Early administration of antimicrobial treatments for respiratory diseases in feeder cattle can improve recovery with fewer long-term effects. Kopp is developing a predictive model with new applications for data-assisted decision making in beef cattle production. This model will allow beef producers to administer antibiotic treatment more effectively, leading to improved animal health and antimicrobial stewardship.

Lizeth Lopez
Iowa State University

Antimicrobial resistance (AMR) occurs when bacteria adapt over time and no longer respond to the antibiotics designed to prevent illness. Lopez is assessing the AMR threat in retail raw meat sold at Iowa grocery stores. Increased surveillance activities will provide critical information on AMR in the food chain, which informs developing and implementing mitigation strategies at the local and national levels.

Heather Peterson
Iowa State University

Peterson is conducting a clinical efficacy study for treating respiratory disease in goats. Specifically, Peterson is screening goats for the presence of antimicrobial resistant Enterobacterales and Campylobacter species in fecal samples and monitoring the continued presence of these organisms over time. This study will assess the current state of antimicrobial resistance for important pathogens regularly found in livestock gastrointestinal tracts that threaten human health.

Macy Rasmussen
University of Nebraska-Lincoln

Rasmussen is developing classifier tools for Salmonella spp. using Fourier transform infrared spectroscopy (FT-IR), an analytical technique used to obtain an infrared spectrum from a substance. When analyzing bacteria with FT-IR, a unique spectrum is generated that corresponds to the cells’ outer membrane molecules, which will be used to generate models that may detect antimicrobial resistance.

Melissa Rodriguez
University of Illinois at Urbana-Champaign
Infectious diseases that can pass from swine to humans may be detectable in wastewater from hog farms. Rodriguez is using a rapid, low-cost tool to detect infectious disease in swine to validate packing plant wastewater sampling as a method of surveillance for swine diseases. This rapid method will allow veterinarians and farmers to improve production and herd management decisions.   

Dazjah Samuels
Ross University of Veterinary Medicine
A quarter of bat species are facing extinction, and researchers are unsure of the cause. Samuels is analyzing the hair of two species of bats to determine if they are absorbing contaminants like pesticides commonly found within their environment. In addition to improving bat populations, Samuels’ research may also yield insight into zoonotic diseases that are commonly thought to originate in bats.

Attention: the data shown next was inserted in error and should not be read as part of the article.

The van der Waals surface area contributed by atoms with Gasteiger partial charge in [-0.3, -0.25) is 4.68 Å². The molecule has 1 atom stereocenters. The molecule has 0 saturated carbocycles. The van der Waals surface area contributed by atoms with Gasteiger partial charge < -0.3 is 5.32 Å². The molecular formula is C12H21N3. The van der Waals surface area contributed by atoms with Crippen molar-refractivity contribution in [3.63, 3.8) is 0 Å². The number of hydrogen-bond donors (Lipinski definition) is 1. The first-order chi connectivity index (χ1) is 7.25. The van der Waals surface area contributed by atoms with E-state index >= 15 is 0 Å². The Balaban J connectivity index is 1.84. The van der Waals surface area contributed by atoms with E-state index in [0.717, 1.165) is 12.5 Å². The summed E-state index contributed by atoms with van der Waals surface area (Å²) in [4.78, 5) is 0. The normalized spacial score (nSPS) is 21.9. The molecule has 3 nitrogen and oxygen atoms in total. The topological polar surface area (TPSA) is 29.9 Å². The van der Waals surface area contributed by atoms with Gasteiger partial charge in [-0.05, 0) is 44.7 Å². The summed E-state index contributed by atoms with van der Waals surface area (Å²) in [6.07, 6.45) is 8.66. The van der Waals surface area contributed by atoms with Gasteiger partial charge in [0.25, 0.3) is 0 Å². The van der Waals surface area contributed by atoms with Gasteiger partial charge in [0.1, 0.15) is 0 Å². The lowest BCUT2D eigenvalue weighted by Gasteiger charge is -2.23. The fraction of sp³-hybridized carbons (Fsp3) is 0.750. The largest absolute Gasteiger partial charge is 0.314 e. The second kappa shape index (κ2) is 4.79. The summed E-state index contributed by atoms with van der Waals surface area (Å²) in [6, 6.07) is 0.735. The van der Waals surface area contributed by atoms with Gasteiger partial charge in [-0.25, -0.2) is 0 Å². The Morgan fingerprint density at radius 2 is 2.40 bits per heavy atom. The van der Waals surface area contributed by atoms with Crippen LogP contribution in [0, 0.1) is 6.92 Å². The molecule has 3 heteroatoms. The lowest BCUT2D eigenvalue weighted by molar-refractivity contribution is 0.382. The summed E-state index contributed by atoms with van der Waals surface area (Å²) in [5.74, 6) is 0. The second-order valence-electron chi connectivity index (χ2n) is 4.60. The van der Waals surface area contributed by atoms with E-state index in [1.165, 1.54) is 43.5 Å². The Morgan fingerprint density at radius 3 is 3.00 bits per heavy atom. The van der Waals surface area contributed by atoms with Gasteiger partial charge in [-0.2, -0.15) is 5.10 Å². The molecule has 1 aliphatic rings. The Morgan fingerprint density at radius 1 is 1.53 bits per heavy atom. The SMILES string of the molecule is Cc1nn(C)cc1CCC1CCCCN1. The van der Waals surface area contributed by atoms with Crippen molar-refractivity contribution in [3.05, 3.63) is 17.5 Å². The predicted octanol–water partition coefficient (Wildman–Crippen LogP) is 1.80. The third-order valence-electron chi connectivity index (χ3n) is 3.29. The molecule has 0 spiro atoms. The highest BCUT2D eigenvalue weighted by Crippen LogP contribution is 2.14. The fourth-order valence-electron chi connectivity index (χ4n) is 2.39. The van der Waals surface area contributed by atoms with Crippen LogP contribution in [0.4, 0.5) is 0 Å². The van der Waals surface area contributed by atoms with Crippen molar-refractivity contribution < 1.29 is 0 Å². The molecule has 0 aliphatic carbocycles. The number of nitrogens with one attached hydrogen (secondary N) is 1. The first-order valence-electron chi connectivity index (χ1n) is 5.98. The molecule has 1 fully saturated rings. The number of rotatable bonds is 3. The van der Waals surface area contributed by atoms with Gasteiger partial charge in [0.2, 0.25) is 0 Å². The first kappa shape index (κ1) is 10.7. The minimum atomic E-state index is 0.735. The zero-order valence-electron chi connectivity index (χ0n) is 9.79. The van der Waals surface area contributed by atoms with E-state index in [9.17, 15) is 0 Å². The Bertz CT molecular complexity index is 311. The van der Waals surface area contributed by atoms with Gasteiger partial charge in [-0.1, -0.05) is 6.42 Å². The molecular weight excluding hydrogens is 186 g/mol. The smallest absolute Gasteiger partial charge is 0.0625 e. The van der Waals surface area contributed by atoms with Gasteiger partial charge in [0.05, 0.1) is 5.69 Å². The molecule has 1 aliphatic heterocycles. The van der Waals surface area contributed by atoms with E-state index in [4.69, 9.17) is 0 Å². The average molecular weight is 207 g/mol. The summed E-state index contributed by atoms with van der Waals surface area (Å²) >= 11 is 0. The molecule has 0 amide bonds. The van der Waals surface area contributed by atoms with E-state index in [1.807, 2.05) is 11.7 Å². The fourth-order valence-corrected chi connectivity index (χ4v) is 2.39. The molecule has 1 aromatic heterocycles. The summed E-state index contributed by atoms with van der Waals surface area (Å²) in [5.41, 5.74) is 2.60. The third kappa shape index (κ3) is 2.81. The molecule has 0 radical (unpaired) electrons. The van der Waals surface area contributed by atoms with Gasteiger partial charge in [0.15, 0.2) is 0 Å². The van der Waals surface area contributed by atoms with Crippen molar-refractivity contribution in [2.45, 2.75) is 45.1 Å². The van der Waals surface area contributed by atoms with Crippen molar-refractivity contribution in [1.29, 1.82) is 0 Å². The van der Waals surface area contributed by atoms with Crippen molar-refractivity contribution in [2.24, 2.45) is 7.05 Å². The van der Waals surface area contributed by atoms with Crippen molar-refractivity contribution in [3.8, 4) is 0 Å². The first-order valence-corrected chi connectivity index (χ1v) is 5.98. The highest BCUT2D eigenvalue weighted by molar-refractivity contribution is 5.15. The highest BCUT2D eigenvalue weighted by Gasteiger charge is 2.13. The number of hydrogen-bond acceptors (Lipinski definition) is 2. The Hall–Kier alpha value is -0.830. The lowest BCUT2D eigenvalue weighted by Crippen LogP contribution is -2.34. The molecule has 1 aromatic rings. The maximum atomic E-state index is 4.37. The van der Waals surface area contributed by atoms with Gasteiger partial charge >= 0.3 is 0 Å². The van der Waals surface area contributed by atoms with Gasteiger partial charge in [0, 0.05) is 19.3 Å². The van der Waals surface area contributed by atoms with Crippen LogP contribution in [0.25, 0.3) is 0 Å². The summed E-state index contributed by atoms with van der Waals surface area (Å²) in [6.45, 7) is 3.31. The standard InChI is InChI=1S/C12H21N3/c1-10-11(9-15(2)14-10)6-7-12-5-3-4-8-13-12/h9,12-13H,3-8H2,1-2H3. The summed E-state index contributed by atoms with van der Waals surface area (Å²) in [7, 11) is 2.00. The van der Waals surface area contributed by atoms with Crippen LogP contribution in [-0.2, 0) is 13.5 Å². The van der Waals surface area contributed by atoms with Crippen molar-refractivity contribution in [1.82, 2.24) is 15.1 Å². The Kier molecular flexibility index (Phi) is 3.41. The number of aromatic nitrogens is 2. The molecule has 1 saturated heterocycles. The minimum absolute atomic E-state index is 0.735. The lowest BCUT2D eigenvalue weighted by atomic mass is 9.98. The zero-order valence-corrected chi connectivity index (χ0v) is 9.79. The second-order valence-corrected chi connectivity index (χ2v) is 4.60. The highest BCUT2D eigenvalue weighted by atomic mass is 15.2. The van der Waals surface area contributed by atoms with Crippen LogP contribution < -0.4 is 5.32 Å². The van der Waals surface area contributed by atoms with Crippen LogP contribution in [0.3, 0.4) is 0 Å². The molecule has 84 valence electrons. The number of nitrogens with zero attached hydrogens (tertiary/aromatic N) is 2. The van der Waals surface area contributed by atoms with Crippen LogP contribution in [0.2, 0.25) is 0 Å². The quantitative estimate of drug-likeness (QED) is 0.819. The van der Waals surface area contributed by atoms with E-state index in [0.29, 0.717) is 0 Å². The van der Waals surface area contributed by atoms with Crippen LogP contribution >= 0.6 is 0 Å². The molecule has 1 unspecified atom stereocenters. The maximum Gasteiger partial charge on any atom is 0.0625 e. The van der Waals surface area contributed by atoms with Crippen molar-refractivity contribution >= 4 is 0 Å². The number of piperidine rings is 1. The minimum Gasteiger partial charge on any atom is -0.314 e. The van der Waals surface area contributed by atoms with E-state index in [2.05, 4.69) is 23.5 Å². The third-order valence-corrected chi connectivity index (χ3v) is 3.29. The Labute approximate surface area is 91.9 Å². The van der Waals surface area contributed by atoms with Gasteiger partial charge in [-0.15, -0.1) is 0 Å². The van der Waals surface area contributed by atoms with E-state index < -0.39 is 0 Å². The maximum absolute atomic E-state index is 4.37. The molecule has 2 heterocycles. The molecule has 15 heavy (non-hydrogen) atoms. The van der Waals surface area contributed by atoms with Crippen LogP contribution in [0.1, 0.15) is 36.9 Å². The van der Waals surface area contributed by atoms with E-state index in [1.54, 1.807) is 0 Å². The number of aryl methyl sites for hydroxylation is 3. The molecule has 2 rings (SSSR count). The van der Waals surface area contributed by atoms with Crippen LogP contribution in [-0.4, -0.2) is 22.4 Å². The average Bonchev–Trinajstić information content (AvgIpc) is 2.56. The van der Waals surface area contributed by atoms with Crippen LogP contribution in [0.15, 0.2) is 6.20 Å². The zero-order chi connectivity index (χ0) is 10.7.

Nicole Sterzinger
Iowa State University

Bacterial pathogens in the Pasteurellacae family can cause serious and contagious respiratory illnesses in many animals. Sterzinger is screening goats for the presence of Pasteurellacae pathogens as part of a large clinical efficacy study on treating respiratory disease. Sterzinger will then perform antimicrobial susceptibility testing to evaluate antimicrobial resistance in these opportunistic pathogens.

Wei Man Weng
Long Island University
Bacterial biofilms are communities of bacteria that form during chronic infection. Biofilms formed during bovine respiratory disease inhibit antibiotic effectiveness, increasing antibiotic resistance and requiring larger antibiotic doses. Weng is identifying safe, non-toxic bioactive compounds that can dissolve an established biofilm. This research will demonstrate if antimicrobials are significantly more effective when combined with an effective anti-biofilm compound.

Kailey Wichman
University of Madison-Wisconsin
Wichman is using in-vitro assays, a technique to analyze a substance’s composition or quality, to determine drug resistance in ruminant parasites. Wichman will connect her research results with the genetic analysis of Haemonchus contortus to verify there is a genetic cause for the resistance.

Heleen de Wit
Utrecht University
During the dairy cow’s lactation cycle, there is a dry period when the cow and her udders prepare for the next lactation. In the dry period, any abnormality like endometriosis, a common chronic infection of the uterus, can affect the cow's health and milk production after calving. De Wit is examining the effects of different types of outdoor access, including pasture and alternative outdoor areas, on the incidence of transition diseases like endometritis in dairy cows.

Theresa Wong
Western University of Health Sciences
Necrotic enteritis in chickens is a disease attributed to C. perfringens, a bacteria found in soil, dust, feces, feed and poultry litter. Toxins produced by the bacteria damage chickens’ intestines and often result in crippling disease. To curtail this threat, Wong is conducting a study to demonstrate whether the accumulation of bovine lactoferrin, an inhibitor of C. perfringens growth, in the small intestines of affected chickens is a potential alternative to antibiotics.

Jared Young
University of Minnesota
Young is creating a microbial genome database from publicly available swine and cattle respiratory samples to be used as a reference by other researchers who are performing swine and cattle respiratory studies. As the database grows, analysis of the data could provide new information about the cause and risk factors for respiratory disease in these species.

Madeline Zutz
University of Madison-Wisconsin